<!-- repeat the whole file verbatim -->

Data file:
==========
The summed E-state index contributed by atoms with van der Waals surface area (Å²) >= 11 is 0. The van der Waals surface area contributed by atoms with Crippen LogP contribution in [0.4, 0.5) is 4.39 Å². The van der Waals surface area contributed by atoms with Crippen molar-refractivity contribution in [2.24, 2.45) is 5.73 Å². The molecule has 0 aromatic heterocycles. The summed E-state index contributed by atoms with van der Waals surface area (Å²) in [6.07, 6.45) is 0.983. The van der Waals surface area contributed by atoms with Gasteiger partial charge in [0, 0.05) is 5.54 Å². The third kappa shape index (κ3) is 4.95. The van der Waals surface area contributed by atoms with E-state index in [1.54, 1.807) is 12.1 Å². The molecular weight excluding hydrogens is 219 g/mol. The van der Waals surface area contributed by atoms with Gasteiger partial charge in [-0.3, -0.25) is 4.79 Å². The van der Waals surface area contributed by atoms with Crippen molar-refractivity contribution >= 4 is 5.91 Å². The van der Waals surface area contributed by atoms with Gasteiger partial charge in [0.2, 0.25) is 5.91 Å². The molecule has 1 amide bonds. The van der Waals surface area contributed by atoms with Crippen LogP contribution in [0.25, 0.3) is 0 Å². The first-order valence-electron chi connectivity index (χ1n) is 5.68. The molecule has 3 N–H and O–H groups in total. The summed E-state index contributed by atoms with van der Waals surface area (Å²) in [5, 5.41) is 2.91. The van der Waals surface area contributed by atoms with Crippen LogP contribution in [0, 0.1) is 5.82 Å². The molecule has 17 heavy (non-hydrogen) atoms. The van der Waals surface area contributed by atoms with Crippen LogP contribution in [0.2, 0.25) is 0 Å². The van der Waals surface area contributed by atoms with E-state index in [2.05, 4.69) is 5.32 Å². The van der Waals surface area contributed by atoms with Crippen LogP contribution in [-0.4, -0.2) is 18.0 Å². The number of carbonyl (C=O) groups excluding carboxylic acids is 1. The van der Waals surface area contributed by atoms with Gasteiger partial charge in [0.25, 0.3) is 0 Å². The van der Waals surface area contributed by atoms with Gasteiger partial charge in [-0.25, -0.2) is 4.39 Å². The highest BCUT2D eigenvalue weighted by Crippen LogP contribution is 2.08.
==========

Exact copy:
The summed E-state index contributed by atoms with van der Waals surface area (Å²) >= 11 is 0. The van der Waals surface area contributed by atoms with Crippen LogP contribution in [0.4, 0.5) is 4.39 Å². The van der Waals surface area contributed by atoms with Crippen molar-refractivity contribution in [2.24, 2.45) is 5.73 Å². The molecule has 0 aromatic heterocycles. The summed E-state index contributed by atoms with van der Waals surface area (Å²) in [6.07, 6.45) is 0.983. The van der Waals surface area contributed by atoms with Gasteiger partial charge in [0, 0.05) is 5.54 Å². The third kappa shape index (κ3) is 4.95. The van der Waals surface area contributed by atoms with E-state index in [1.54, 1.807) is 12.1 Å². The molecular weight excluding hydrogens is 219 g/mol. The van der Waals surface area contributed by atoms with Gasteiger partial charge in [-0.3, -0.25) is 4.79 Å². The van der Waals surface area contributed by atoms with Crippen molar-refractivity contribution >= 4 is 5.91 Å². The van der Waals surface area contributed by atoms with Gasteiger partial charge in [0.2, 0.25) is 5.91 Å². The molecule has 1 amide bonds. The van der Waals surface area contributed by atoms with Crippen LogP contribution in [0.25, 0.3) is 0 Å². The first-order valence-electron chi connectivity index (χ1n) is 5.68. The molecule has 3 N–H and O–H groups in total. The summed E-state index contributed by atoms with van der Waals surface area (Å²) in [5, 5.41) is 2.91. The van der Waals surface area contributed by atoms with Crippen LogP contribution in [0, 0.1) is 5.82 Å². The molecule has 17 heavy (non-hydrogen) atoms. The van der Waals surface area contributed by atoms with Crippen LogP contribution in [0.2, 0.25) is 0 Å². The van der Waals surface area contributed by atoms with E-state index in [2.05, 4.69) is 5.32 Å². The van der Waals surface area contributed by atoms with Crippen LogP contribution in [-0.4, -0.2) is 18.0 Å². The number of carbonyl (C=O) groups excluding carboxylic acids is 1. The van der Waals surface area contributed by atoms with Gasteiger partial charge in [0.25, 0.3) is 0 Å². The van der Waals surface area contributed by atoms with Gasteiger partial charge in [-0.25, -0.2) is 4.39 Å². The highest BCUT2D eigenvalue weighted by Crippen LogP contribution is 2.08.